I was raised in the deep south in Roswell, Georgia, a small town that my ancestors helped settle in the early 19th century. I guess we’re a family of home bodies because after all these years, so many of us are still there. I was a black sheep who married a foreigner (an Iowan) and spent my adult life in Florida. But Roswell, though no longer a small town, will always be home.

There is a cemetery right down the road from our family house where you can see the gravestone of my great great grandparents, Valentine and Nancy Coleman. It was so close to the road that, when the road was widened a few years ago, it had to be scooted over. I’m guessing that means Valentine and Nancy are now under the road, but I’m not sure about that. They won’t care, regardless. The Colemans of Roswell are as relaxed as willow trees and have always known how to go with the flow, even if it’s the flow of traffic overhead.

I consider it a rare privilege to have this local ancestral heritage available to me. Roswell is full of historic documents and legends and someday my story will become part of the legacy (the eccentric widow who stole away to Ireland and was never seen again).

It isn’t all so good though. I grew up a racist. It was apparent that my family considered all people of color to be inferior. I don’t recall it being said directly, but the attitudes made it obvious. I overheard whispers about filth and stupidity and disgust with poverty. We weren’t the hateful KKK brand, but just the common ignorant southern middle class of the day.

The only interaction I had with anyone ethnically different from me was with our ironing maid, Mary Stuart. Mary had a humble, subservient spirit and I loved keeping her company while she ironed our weekly laundry. My mother set her up in a back bedroom and she worked while watching General Hospital on tv. It was funny to me that she pronounced it General Horspital. 

My mother made a point of telling me that I should never, ever say anything to Mary about her being a n……. because that would hurt her feelings. And of course, being the rascally little scamp that I was, the next time I saw her I blurted out, “MARY, YOU'RE A N……. !” Mary knew how to be gracious and forgiving, even if my mother knew nothing about child psychology.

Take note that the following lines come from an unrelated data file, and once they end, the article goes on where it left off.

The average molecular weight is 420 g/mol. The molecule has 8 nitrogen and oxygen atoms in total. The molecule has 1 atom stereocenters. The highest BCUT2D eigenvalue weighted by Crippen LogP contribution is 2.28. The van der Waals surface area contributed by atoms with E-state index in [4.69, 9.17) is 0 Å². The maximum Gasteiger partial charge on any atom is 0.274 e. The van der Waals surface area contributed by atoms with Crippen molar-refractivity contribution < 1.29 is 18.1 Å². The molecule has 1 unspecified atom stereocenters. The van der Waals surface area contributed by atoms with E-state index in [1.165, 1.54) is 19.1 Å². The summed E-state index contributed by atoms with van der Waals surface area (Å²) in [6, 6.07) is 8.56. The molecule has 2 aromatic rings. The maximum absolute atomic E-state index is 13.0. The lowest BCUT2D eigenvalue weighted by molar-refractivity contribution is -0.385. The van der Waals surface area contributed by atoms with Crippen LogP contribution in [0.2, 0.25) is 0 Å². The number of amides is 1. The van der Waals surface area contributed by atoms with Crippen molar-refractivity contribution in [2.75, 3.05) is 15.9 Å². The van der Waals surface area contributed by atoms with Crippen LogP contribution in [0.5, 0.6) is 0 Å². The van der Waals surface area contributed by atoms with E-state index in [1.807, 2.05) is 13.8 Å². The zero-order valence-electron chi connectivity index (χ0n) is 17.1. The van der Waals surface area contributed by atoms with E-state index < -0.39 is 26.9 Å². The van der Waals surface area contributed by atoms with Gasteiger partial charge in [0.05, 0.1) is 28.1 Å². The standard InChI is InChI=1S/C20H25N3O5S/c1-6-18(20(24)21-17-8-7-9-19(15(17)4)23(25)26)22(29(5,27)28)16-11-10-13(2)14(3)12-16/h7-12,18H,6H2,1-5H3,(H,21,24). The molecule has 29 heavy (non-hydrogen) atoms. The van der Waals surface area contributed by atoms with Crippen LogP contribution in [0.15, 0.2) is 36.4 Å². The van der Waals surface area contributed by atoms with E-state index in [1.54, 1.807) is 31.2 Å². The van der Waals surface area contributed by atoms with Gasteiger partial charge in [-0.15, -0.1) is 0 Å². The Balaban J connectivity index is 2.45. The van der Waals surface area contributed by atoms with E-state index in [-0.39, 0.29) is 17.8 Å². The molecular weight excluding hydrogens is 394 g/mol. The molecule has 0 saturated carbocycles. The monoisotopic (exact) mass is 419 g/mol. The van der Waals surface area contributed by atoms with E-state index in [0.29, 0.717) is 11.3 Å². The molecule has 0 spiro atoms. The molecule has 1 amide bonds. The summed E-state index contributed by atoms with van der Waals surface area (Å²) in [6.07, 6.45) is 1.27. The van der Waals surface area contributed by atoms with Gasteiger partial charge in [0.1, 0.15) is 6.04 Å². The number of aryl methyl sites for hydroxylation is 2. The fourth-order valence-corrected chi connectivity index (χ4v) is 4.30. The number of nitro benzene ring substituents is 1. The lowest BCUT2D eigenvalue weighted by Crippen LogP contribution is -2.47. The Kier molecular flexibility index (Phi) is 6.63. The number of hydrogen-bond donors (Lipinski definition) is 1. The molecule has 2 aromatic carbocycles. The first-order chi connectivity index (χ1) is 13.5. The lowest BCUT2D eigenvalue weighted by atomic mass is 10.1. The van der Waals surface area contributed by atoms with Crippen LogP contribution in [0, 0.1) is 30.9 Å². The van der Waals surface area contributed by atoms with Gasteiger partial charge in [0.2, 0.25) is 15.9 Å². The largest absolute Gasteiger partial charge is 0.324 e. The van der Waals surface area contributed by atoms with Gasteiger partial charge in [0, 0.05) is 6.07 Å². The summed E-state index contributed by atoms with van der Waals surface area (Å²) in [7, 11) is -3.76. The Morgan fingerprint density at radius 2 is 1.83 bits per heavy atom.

She had a circuit of clients in our neighborhood and we were the last house of the day. So my mother was responsible for taking her home. She lived on Oxbo Road which was sadly referred to simply as “N…… Town”. I remember seeing the black children playing in the dusty (or muddy) street and returning my bug-eyed stares as we bumped around the curve to Mary’s house. I was so curious to go inside when we dropped her off, but that was never going to happen. 

So where am I going with this and why now? A few days ago as I was walking by the River Suir, I came upon a family of Travellers enjoying the sunshine and bathing their horses. In Ireland, the Travellers are an indigenous ethnic group that have a long history of conflict and tension with the majority of “settled” Irish. You may know them by the traditional (but perjorative) terms of “tinkers” or “gypsies”. They are recognizable here in Thurles by their horse drawn buggies. They have traditionally been nomadic (hence the name) but in recent years have settled into groups of more traditional houses and trailers mostly in urban areas.

According to internet research sources, they are often viewed as “insular, anti-social, dropouts and misfits.” I also read that “social, economic and educational exclusion were contributing factors to high levels of offending behaviors.”  I actually spent a couple of days reading and watching documentaries about their alternative lifestyles and subsequent struggles with discrimination.  

One source stated that 50% of Irish Travellers do not live past age 39 and that men are six times more likely to commit suicide than the settled population. There’s a plethora of information out there if you’re a closet anthropologist like me and feel the need for more details.
I felt of rush of deja vu as I greeted the Travellers by the river and watched the children play. I introduced myself and asked permission to take some photos. I have to say I was intrigued to see the horse on a leash taking a swim. I couldn’t decide if the horse liked or disliked this. Maybe the horse wasn't even sure. 

A few days later they were back and after they had all left, I noticed that one young man remained behind. As he was across a fence rehitching his horse to its buggy, we struck up a conversation. He told me some things about his large family and asked me about mine. There was so much more I wanted to hear about his take on contemporary Traveller life. I really REALLY wanted to ask him for a ride back to town (about a mile) in his buggy. But I was fearful based on the prejudices that I had to own. I hated this feeling of uneasiness and suspicion that had no basis at all in this young man’s appearance or behavior. But I also felt responsible for the safety of my children’s mother, so I hesitated. As he was about to trot off, my brave took hold and I popped the question, “Do you think you could give me a lift back to town?”